Meditations on death

Part of my personal belief system is the certainty that the time of each of our deaths was written when we were born; and can not be changed.

Where you die, whom you die with, those can all be changed to a greater or lesser degree. 

How you die and what you die for … ah.

This I learned from my father long before Herger the Joyous lectured about death and fear on the silver screen.

Understand that when it is time for you to die, you are going to die.  Whether you believe — as I do — that your time was written, or you believe that we are only allotted a certain number of breaths or heartbeats, or you believe that the gods blink, and the lights go out … you are going to die sometime.

You cannot change this.

You can, however, change how you die, or what you die for.  You can change what your death is for.

When your time to die comes up, and there’s some critter standing there with a box-cutter, or a hammer, or an AR-15 — understand that if it is your time, you are going to die shot in the back, or you are going to die getting trampled by panicked fellow citizens, or you are going to die from a stress-induced heart-attack … but it is your time, and you are going to die.

It is far better to die screaming your defiance and beating a critter’s head in, than to die cowering in a dark closet, with the smell of piddle and vomit filling your nostrils.

This is true for men; it is true for women, for high-school students —

— and it is doubly true for those who swore an oath to protect their fellow citizens.

If you so fear death that you are unable to change how you meet death — you need to re-evaluate your life.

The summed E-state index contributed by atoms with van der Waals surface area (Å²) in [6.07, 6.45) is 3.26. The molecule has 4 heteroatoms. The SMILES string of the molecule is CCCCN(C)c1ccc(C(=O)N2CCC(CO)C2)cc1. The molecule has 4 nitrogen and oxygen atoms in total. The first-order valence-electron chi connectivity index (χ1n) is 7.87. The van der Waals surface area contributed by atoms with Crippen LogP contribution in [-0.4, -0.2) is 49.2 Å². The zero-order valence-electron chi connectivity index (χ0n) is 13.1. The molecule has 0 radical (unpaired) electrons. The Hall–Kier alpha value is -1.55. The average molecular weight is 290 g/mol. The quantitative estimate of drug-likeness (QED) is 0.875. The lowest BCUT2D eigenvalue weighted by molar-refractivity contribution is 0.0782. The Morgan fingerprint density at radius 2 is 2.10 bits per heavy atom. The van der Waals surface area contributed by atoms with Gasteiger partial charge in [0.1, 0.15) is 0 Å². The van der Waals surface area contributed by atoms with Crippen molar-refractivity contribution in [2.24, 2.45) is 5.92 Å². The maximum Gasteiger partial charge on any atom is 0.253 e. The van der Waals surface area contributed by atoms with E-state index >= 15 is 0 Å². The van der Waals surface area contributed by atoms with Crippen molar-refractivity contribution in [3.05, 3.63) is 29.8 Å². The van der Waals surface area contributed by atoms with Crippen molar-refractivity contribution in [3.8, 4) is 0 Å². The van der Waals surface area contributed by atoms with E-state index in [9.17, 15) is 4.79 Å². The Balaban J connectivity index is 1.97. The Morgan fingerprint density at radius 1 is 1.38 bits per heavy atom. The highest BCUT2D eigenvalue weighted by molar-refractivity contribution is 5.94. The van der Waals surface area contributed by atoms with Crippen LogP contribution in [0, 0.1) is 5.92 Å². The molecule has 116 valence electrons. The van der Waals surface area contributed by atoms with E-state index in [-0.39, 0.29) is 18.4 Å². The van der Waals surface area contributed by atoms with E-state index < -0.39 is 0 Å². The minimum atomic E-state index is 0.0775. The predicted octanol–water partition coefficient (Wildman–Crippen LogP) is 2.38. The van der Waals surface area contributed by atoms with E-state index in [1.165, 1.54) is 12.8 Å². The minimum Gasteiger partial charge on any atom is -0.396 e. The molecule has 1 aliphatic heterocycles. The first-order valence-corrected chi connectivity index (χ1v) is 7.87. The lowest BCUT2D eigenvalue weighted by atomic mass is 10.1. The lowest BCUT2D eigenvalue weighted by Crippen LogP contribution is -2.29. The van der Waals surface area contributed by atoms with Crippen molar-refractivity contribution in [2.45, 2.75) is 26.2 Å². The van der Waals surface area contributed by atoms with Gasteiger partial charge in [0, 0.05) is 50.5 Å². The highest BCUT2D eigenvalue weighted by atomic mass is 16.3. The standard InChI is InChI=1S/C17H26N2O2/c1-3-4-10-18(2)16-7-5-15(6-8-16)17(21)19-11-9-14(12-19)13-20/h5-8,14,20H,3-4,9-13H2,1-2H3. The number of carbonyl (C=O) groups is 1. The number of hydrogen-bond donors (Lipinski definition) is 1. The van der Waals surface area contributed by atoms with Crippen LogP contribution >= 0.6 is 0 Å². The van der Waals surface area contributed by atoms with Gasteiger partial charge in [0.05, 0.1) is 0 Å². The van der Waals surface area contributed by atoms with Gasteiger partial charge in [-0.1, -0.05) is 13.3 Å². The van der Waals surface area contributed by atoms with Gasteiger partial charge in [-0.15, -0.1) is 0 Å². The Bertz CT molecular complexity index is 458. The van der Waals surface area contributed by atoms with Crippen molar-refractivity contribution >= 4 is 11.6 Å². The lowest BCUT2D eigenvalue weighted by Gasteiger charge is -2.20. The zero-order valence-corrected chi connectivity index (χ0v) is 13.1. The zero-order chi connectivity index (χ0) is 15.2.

And if you are a peace officer, and you aren’t prepared to die well … not only should you re-evaluate your life, but you need to turn in your badge and seek employment doing something else.

When violence comes, and brings your death with it — die well, for that is the only thing you can change about your death.


Why don't you go ...

34 thoughts on “Meditations on death”

  1. While I plan to be here for the heat death of the Universe, and the wrap party afterwards, if it does come down to that situation… Well, I came into this world kicking, screaming, and covered in someone else's blood. I'm not opposed to leaving it the same way.

  2. "When violence comes, and brings your death with it — die well, for that is the only thing you can change about your death."

    Well that is hard to beat. I bow to your wisdom.

  3. Damn skippy.

    I used similar logic with my loved ones when I enlisted during time of war. I'd much rather have bought it via firefight or ID vs car accident at home. Luckily, wasn't my time.

    But you called it, when your number is up, it's up. Die well.

  4. What Cybrludite said. Being 50 this summer, I know my number's up sometime. I'd like to die peacefully in my own bed, in my own home. But if push comes to shove and the time is NOW, and NOW means some critter has to deal with me, then so be it. I just hope I can face that time bravely and with honor, no matter what.

  5. I'm not sure I understand. It's almost like you are saying there's no point in trying to try to prevent accidents or illness because if it's time for you to die you will and if it isn't then you won't. But that can't be what you mean because otherwise you would not care about the deputy who didn't enter the school. Like I said, I don't understand.

  6. Dog, as usual, you put into words what I know by instinct or 'feeling'.

    If, by my death, someone else can live or a bad person can be thwarted, then my death was well spent. And I know my beloved is waiting for me, whether in heaven or Valhalla, and I want him to be proud of the way I carried on after he went on ahead.

  7. To Portia,
    As someone who spent decades working with hospice patients, I came to realize that my efforts were not about them dying well. Rather, they were about helping them to live as well as they could until the moment the inevitable occurred. It not only helped them, but those they left behind.
    As I read the Dog's post, I found myself substituting "living" for "dying" in some portions of what he wrote for that reason. If you do so, perhaps you will appreciate his meaning more.
    Or, I am projecting. In which case, never mind.

  8. I had that conversation with myself years ago after the adrenaline dump wore off and the shakes abated.